Correlation of Invasively Estimated Left Ventricular End Diastolic Pressure with Acceleration of E’ Wave by Tissue Doppler Imaging of Mitral Annulus ()
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The assessment of left ventricular (LV) diastolic function should be an integral part of a routine examination, particularly in patients presenting with dyspnea or heart failure. About half of patients with new diagnoses of heart failure have normal or near normal global ejection fractions (EFs). These patients are diagnosed with “diastolic heart failure” or “heart failure with preserved EF”  . Technical advances in the noninvasive imaging modalities have allowed the assessment of LV mechanics which has resulted in the development of novel parameters that can play a promising role in the quantification of LV diastolic function  . In some patients, elevated filling pressure is observed only during exercise; therefore, normal filling pressure at rest does not exclude clinically significant diastolic dysfunction. There is no single noninvasive index that provides a direct measure of relaxation, restoring forces, compliance, or LV filling pressure   .
The aim of this study is to assess the relation between the degree of invasively measured LVEDP and the acceleration rate of E’ wave of mitral annular Doppler tissue.
2. Patients and Methods
The study was conducted on 60 consecutive patients scheduled for coronary angiography and left-sided heart catheterization to measure LVEDP in cardiology department, Menoufia University Hospital from Augustus 2017 to October 2018; Patients were enrolled in the study after their informed consent and approval by the Committee of Ethics of Menoufia University Hospital were obtained. Patients with acute myocardial infarction, significant coronary artery disease proved by coronary angiography, atrial fibrillation, left bundle branch block, mitral and/or aortic prosthesis, mitral stenosis, annular mitral calcification, more than mild primary valvular regurgitation, pericardial diseases, and contraindications to dye were excluded from the study. All patients underwent detailed history taking, thorough physical examination and 12-lead ECG.
2.1. Cardiac Catheterization
LVEDP was directly measured by fluid-filled 6 F pigtail catheter introduced retrogradly via femoral artery into the cavity of LV. The Fourth intercostal spaces between the A-P diameters of the chest wall measured as Zero level. Pressure values were averaged as mean value of three consecutive sinus cycles. The left ventricular end diastolic pressure (LVEDP) was obtained by computer recording. Included patients were classified into three groups according to LVEDP as follow:
Group I (Normal): include 20 patients with normal LVEDP < 10 mmHg, Group II (Grey zone): include 20 patients with mild increase LVEDP 10 - 14 mmHg and Group III (Elevated): include 20 patients with elevated LVEDP ≥ 15 mmHg.
2.2. Conventional Echocardiography
Transthoracic echocardiographic examination was done using a commercially available echo machine (vivid E9, GE Medical Systems, Milwaukee,) according to the American Society of echocardiography recommendations   . Conventional Echocardiography measuring: left atrial, LV end diastolic and systolic dimensions, EF, Septal and Posterior wall thickness. Mitral inflow was analyzed where E/A ratio and E/E’ ratio were measured. Continuous-wave Doppler was used to estimate systolic pulmonary artery pressure from the tricuspid regurgitation velocity. All Doppler values represent the average of 3 consecutive beats.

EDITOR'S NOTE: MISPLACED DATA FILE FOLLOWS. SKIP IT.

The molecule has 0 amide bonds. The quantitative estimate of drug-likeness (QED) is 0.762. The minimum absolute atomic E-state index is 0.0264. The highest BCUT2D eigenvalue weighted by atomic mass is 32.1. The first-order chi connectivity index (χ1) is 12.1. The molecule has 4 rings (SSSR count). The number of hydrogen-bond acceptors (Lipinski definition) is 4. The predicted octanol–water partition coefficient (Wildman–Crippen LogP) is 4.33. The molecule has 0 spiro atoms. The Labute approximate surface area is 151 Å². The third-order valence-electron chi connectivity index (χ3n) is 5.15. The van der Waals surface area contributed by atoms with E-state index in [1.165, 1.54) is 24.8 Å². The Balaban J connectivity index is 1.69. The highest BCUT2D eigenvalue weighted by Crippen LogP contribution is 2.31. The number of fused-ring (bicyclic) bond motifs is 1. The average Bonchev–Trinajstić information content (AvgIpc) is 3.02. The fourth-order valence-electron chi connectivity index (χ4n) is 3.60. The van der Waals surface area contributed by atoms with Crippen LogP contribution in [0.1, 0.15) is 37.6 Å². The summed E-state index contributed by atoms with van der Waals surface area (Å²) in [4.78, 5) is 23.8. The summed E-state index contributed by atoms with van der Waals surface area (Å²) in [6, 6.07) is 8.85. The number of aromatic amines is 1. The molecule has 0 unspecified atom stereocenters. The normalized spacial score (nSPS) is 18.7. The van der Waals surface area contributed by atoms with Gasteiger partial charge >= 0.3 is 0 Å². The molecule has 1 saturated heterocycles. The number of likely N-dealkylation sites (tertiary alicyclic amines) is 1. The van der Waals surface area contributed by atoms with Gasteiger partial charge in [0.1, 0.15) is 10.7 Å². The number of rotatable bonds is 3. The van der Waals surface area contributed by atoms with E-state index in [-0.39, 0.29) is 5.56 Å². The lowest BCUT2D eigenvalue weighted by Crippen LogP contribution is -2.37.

2.3. Tissue Doppler Imaging (DTI)
In the apical 4 chamber view, a 4 - 5 mm sample volume was placed at the septal and lateral margins of the mitral annulus and the cursor was oriented so that it is parallel to the direction of mitral annular motion. Velocities of early (E’) and late (A’) diastolic waves and peak systolic (S) wave were recorded and E’/A’ ratio was calculated and averaged from both annular sites. Myocardial isovolumic relaxation time (IVRT) was measured from the end of S wave to the onset of E’ wave. Acceleration time of E’ wave (E’ Acc time) was measured from onset to peak of E’ wave and acceleration rate of E’ wave (E’ Acc rate) was calculated as peak E’ velocity divided by E’ Acc time.
Data were analyzed using SPSS software. Quantitative data expressed as mean and standard deviation Chi square test student t test, Mann whiney U test, Kruskal Walls test and correlation coefficient test.
The study included 60 patients, that were further classified according to LVEDP into three groups, group I (Normal), group II (grey zone) and group III (Elevated) with mean age for each group (46.5 ± 5.5, 52.1 ± 5.9 and 58.4 ± 1.9 years) respectively. Elevated LVEDP was noticed in males, older, hypertensive and diabetic patients, while there were no statistically significant differences regarding dyslipidemia and smoking (P > 0.05) between groups (Table 1). There was no significant difference between groups as regards conventional echocardiographic parameters, as LV end systolic & diastolic dimension also EF. EDV, ESV and SV,
Table 1. Demographic criteria and risk factors of study population.
while there was a highly significant progressive increase in LAD, TR velocity and PASP from group I to group III.E wave peak velocity and E/A ratio were maximum in group III and lowest in group II (Table 2).
Regarding TDI parameters, there was significant progressive decrease in E’ acceleration rate and E’ peak velocity from group I to group III while there was significant progressive increase in E/E’ ratio and E’ acceleration time from group I to group III. IVRT is maximum in group II and lowest in group I (Table 3, Figures 1-3).
According to peak E’ acceleration rate there was a significant negative correlation between E’ acceleration rate and LVEDP in all three groups, with p value of (P 0.003, 0.044 and 0.021 respectively) (Tables 4-6, Figures 1-3).